So when the school tells you that you are not entitled to remove your child from full period AI because another part of the Education Code says its required (it doesn’t really say that, but let’s pretend with them), just remind them that under the principle of Expressio Unius Est Exclusio Alterius, accelerated instruction can never be considered an exception to 26.010, because the law presumes that all exceptions have been incorporated in the statute and unexpressed ones cannot be implied.

NOTE: This theory applies equally if not moreso to AI that is not in place of electives.

Houston ISD acknowledges 26.010 Opt Out Rights

Fox 26 reporter Andrea Watkins has made real headway in getting school districts on the record about a parent’s right to Opt Out.  In her initial report, Katy ISD Director of Assessment, Alison Matney (who has made inaccurate posts on this website) acknowledged that while there is no process to opt out, parents can just keep their kids home.  Today, however, Watkins’ latest report contained a real bombshell.  In response to questions about the Houston AFT’s endorsement of the Opt Out movement, the Houston ISD issued a statement acknowledging that while state assessments are mandatory, parents can remove their children from objectionable instruction under Tex. Ed. Code sec. 26.010.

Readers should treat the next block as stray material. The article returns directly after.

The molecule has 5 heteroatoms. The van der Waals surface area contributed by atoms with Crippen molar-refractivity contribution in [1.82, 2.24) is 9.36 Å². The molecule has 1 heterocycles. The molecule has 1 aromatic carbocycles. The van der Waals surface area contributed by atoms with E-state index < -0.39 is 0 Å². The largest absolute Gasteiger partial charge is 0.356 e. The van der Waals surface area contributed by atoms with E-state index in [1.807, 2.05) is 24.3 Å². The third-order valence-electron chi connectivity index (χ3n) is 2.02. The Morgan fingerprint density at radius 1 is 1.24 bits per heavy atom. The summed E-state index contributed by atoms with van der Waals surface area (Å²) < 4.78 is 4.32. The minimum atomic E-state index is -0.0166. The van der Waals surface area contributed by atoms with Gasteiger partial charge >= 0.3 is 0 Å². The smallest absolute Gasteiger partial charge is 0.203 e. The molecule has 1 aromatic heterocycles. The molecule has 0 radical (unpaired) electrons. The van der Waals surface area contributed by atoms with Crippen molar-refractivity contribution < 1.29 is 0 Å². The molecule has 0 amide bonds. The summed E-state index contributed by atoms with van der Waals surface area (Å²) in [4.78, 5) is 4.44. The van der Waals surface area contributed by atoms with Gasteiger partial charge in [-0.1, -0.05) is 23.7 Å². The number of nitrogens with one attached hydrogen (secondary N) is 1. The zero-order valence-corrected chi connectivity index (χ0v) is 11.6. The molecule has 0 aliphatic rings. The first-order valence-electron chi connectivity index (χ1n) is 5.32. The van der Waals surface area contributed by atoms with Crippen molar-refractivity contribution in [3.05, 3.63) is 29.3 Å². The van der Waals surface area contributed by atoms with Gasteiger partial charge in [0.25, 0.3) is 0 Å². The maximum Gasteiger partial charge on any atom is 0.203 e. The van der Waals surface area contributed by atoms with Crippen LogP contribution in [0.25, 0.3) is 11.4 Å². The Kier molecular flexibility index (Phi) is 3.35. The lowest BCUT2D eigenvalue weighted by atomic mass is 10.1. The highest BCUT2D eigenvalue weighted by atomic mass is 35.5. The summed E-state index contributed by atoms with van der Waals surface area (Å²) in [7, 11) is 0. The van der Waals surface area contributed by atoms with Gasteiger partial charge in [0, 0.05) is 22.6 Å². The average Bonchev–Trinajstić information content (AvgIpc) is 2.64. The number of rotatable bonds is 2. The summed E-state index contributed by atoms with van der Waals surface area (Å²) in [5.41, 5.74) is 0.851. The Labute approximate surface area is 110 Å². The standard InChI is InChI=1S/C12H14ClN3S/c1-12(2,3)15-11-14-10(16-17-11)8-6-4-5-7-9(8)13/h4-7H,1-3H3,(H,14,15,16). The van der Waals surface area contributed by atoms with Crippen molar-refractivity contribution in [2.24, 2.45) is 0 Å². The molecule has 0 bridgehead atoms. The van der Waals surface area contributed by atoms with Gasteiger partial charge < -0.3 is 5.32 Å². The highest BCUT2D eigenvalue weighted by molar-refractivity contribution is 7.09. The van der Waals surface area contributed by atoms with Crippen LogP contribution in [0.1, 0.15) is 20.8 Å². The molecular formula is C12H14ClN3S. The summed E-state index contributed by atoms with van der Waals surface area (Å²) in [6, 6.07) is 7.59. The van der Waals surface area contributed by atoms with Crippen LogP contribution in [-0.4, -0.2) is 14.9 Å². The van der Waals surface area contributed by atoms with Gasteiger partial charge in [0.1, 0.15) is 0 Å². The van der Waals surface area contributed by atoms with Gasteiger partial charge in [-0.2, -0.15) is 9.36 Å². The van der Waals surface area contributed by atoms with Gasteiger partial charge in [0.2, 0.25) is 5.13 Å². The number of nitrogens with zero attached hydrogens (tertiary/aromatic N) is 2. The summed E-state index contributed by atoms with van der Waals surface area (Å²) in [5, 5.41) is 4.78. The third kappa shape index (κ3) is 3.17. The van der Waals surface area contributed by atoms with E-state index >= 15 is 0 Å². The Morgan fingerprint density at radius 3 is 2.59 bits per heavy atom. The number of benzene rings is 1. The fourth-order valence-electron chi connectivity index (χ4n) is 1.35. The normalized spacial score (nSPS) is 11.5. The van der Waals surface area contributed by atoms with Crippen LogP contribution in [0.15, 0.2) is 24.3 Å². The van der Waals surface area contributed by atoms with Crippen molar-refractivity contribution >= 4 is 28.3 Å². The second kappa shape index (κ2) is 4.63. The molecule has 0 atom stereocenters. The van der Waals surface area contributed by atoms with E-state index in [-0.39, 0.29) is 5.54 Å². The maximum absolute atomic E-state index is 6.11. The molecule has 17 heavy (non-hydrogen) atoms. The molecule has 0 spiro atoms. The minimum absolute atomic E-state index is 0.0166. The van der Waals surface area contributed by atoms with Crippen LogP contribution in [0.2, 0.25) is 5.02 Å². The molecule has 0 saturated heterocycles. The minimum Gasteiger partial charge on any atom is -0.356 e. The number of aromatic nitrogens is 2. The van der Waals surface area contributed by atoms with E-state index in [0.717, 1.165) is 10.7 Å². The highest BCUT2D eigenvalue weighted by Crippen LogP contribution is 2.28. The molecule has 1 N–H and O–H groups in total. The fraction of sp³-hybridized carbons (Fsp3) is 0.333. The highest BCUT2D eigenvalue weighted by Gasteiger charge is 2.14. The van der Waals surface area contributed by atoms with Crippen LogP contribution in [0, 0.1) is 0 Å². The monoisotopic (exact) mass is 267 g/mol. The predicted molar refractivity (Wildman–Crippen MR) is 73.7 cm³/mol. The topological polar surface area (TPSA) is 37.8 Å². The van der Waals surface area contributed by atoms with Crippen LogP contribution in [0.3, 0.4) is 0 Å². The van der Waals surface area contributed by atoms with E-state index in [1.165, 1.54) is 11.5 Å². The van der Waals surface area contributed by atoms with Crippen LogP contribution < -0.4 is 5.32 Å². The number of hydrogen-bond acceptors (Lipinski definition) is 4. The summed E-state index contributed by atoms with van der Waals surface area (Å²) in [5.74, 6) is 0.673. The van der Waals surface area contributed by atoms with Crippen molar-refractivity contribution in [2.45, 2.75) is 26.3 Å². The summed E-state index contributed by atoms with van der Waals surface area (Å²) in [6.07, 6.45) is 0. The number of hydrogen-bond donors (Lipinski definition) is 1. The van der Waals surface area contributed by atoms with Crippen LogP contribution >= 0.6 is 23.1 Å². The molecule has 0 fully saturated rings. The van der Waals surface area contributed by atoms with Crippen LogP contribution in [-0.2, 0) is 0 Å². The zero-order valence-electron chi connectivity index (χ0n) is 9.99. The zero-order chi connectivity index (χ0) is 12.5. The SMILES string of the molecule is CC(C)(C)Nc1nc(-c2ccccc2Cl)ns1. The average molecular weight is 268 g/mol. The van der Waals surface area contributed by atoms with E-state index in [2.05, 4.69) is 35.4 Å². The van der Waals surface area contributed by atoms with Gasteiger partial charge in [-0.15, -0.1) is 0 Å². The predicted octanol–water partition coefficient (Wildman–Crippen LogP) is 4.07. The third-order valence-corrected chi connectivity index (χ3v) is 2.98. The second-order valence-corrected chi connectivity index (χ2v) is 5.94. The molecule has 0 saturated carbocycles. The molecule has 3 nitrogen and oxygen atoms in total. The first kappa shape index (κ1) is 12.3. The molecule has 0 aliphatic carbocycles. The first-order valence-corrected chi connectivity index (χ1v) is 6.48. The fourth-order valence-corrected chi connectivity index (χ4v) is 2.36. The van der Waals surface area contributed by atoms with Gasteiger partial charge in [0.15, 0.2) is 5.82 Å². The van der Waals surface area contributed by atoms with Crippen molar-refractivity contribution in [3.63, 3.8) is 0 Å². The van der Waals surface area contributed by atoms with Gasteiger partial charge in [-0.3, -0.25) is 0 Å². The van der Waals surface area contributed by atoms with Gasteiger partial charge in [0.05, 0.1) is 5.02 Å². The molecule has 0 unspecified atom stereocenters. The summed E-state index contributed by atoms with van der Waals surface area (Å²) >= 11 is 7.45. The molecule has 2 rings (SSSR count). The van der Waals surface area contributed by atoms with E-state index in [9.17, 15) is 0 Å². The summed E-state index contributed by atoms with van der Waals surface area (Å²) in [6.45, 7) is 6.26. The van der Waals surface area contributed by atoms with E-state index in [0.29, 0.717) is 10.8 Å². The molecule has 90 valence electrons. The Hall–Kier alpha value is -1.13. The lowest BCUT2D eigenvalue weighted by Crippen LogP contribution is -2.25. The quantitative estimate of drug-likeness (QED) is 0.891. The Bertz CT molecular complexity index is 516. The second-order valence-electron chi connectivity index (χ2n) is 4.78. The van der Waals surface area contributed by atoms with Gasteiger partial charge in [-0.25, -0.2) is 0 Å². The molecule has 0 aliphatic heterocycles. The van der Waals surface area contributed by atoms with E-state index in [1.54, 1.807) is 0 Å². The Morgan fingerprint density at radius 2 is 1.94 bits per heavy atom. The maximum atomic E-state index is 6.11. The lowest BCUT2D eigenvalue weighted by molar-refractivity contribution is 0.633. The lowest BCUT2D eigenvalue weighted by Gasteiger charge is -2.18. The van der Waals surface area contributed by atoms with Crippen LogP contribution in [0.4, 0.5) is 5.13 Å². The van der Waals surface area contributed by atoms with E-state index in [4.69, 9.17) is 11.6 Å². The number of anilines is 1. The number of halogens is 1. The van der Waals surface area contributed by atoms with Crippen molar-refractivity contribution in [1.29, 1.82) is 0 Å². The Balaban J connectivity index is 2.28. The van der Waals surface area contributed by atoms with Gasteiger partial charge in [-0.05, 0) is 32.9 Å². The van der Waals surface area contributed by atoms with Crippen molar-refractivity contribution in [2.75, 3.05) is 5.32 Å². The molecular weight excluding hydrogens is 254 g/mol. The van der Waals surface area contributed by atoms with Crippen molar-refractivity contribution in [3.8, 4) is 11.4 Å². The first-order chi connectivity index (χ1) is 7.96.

26010 admission

Earlier this year, we reported on the admission of the state’s top school law firm that parents could “technically” opt out.  Houston ISD’s acknowledgement of parental rights to refuse assessment under sec. 26.010 marks, to our knowledge, the first explicit recognition of what TPERN has long urged is the plain meaning of the statute.  TPERN salutes Andrea Watkins for her hard hitting investigation and Houston ISD for their recognition of parental rights in the face of strong pressure from the Texas Education Agency to intimidate and coerce parents into assessment.

Update:  This is the official Houston ISD Opt Out form.  It is legal, people!  Demand your local schools respect your rights!12798821_10153991431898684_3910673097468946811_n

Five Responses When The School Says 26.010 Means You Can’t Opt Out